By Rainer Schwenzfeier
TIMBUKTU, Mali, Jan 24 (Reuters) - South Africa and Mali opened a high-tech library in the Malian desert town of Timbuktu on Saturday, boosting efforts to preserve thousands of ancient manuscripts documenting Africa's academic past.
The launch is part of a South African plan to help Mali to protect up to 150,000 manuscripts, some of which date from the 13th century and document subjects ranging from science and the arts to social and business trends of the day.
South Africa has also been training Malian conservators to protect the texts, which some say will force the West to accept Africa has an intellectual history as old as its own. Others draw comparisons with the discovery of the Dead Sea Scrolls.
"Timbuktu is symbolic, not of a narrow Islamic or African civilisation, but of a civilization that was the synthesis of what knowledge was available in the world then," South Africa's President Kgalema Motlanthe said at the opening on Saturday.
"More importantly, it was part of Africa's contribution to the foundation of today's civilization," Motlanthe added, having been guided around the renovated Ahmed Baba Institute.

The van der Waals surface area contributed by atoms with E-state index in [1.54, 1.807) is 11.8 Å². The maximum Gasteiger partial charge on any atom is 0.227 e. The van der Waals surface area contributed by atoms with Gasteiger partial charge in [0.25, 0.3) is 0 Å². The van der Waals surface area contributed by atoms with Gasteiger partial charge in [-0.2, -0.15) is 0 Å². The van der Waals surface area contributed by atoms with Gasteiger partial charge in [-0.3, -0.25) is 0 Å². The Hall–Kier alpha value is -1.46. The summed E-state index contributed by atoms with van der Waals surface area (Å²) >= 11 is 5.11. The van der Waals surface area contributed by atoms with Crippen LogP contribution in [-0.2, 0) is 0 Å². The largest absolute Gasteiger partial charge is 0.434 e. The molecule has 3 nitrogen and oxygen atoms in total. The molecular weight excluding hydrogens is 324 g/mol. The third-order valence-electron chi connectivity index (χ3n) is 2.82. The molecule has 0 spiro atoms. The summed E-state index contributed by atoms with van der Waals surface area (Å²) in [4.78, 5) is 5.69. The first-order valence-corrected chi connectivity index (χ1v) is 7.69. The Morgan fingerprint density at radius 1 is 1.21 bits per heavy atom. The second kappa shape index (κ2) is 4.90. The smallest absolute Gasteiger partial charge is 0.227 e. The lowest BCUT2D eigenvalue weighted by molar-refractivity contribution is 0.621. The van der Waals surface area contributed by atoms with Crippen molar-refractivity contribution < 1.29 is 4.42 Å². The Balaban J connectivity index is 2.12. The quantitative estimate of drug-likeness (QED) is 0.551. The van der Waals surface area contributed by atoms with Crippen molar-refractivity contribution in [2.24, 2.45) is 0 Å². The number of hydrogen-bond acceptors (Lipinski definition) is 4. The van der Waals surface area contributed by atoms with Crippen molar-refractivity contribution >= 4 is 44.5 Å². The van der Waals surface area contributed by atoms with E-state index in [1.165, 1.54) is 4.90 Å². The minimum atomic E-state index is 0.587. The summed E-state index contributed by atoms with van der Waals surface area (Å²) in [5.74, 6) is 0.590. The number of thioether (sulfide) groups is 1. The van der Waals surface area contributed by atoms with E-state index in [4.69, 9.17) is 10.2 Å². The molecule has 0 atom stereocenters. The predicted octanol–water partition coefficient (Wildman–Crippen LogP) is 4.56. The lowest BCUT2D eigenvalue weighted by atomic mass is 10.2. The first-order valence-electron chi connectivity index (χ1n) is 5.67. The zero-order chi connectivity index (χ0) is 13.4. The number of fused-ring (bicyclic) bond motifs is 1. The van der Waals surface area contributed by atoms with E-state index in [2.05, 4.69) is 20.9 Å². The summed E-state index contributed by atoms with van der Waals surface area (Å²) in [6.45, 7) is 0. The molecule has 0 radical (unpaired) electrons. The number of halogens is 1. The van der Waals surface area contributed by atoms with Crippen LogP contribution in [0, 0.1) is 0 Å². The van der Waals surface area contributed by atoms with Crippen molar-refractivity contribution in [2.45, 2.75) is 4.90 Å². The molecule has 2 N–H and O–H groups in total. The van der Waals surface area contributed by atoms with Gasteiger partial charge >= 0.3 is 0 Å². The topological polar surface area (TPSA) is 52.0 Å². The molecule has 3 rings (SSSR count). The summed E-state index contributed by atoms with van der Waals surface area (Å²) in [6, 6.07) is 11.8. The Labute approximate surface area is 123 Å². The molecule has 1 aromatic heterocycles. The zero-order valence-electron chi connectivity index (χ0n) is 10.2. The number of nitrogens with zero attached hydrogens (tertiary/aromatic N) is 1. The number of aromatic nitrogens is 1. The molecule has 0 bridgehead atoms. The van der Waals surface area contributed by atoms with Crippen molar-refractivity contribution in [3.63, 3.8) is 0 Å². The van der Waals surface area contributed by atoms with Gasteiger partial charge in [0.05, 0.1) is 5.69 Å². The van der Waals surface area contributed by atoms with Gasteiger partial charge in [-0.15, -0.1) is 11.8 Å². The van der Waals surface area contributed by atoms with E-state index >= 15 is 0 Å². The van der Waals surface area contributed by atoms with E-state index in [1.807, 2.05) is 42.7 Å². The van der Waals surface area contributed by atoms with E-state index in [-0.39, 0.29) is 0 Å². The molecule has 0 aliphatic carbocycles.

Documents will now be stored in rooms and cases where conditions such as humidity are controlled and pests like termites cannot eat the ancient scrolls.
Timbuktu, some 1000 km (625 miles) northwest of the capital, Bamako, was once a famously rich town where gold, ivory and slaves were traded and some 25,000 students gathered to study at its university during the 16th century.
Desert tourism aside, it is now a remote town on the edge of the Sahara desert in one of Africa's poorest nations.
Many of the manuscripts have been hidden, sometimes in chests buried in the sand, as owners feared they might be stolen by Moroccan invaders, European explorers or French colonialists.
The documents, which range from ancient copies of the Koran written in gold or ornate calligraphy to studies on music and commentaries about corrupt politicians, suffered as a result.
"These riches, accumulated over the course of time, have often been damaged. A large number faded and became unreadable," said Mali's President Amadou Toumani Toure.
Former South African President Thabo Mbeki, who launched "Operation Timbuktu" after a visit there in 2001 and returned on Saturday, has said he hopes the work will help "restore the self respect, the pride, honour and dignity of the people of Africa".
Other donors such as the United States and Norway are helping with the preservation of the manuscripts, which are stored in numerous other private and public libraries. (For full Reuters Africa coverage and to have your say on the top issues, visit: af.reuters.com) (Writing by David Lewis; Editing by Jon Boyle)